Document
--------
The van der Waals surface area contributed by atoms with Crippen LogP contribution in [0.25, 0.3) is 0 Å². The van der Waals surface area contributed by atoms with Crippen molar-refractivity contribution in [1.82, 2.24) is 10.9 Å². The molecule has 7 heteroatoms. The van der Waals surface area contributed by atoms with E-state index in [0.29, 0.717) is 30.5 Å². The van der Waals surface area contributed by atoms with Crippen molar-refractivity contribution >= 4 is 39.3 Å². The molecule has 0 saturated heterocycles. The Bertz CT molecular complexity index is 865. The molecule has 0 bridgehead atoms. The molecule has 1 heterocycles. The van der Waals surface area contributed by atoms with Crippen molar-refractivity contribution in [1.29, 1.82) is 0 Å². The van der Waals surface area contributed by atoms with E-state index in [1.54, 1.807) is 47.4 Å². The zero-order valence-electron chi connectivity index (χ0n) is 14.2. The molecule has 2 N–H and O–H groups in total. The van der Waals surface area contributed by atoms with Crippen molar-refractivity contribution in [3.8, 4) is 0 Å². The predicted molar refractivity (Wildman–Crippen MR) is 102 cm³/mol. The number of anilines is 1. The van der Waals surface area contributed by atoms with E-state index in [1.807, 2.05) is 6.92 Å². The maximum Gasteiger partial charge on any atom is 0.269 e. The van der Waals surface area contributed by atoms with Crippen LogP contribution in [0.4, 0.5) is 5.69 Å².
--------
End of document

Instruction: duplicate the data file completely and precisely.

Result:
The van der Waals surface area contributed by atoms with Crippen LogP contribution in [0.25, 0.3) is 0 Å². The van der Waals surface area contributed by atoms with Crippen molar-refractivity contribution in [1.82, 2.24) is 10.9 Å². The molecule has 7 heteroatoms. The van der Waals surface area contributed by atoms with E-state index in [0.29, 0.717) is 30.5 Å². The van der Waals surface area contributed by atoms with Crippen molar-refractivity contribution >= 4 is 39.3 Å². The molecule has 0 saturated heterocycles. The Bertz CT molecular complexity index is 865. The molecule has 0 bridgehead atoms. The molecule has 1 heterocycles. The van der Waals surface area contributed by atoms with Crippen molar-refractivity contribution in [1.29, 1.82) is 0 Å². The van der Waals surface area contributed by atoms with E-state index in [1.54, 1.807) is 47.4 Å². The zero-order valence-electron chi connectivity index (χ0n) is 14.2. The molecule has 2 N–H and O–H groups in total. The van der Waals surface area contributed by atoms with Crippen molar-refractivity contribution in [3.8, 4) is 0 Å². The predicted molar refractivity (Wildman–Crippen MR) is 102 cm³/mol. The number of anilines is 1. The van der Waals surface area contributed by atoms with E-state index in [1.807, 2.05) is 6.92 Å². The maximum Gasteiger partial charge on any atom is 0.269 e. The van der Waals surface area contributed by atoms with Crippen LogP contribution in [0.4, 0.5) is 5.69 Å².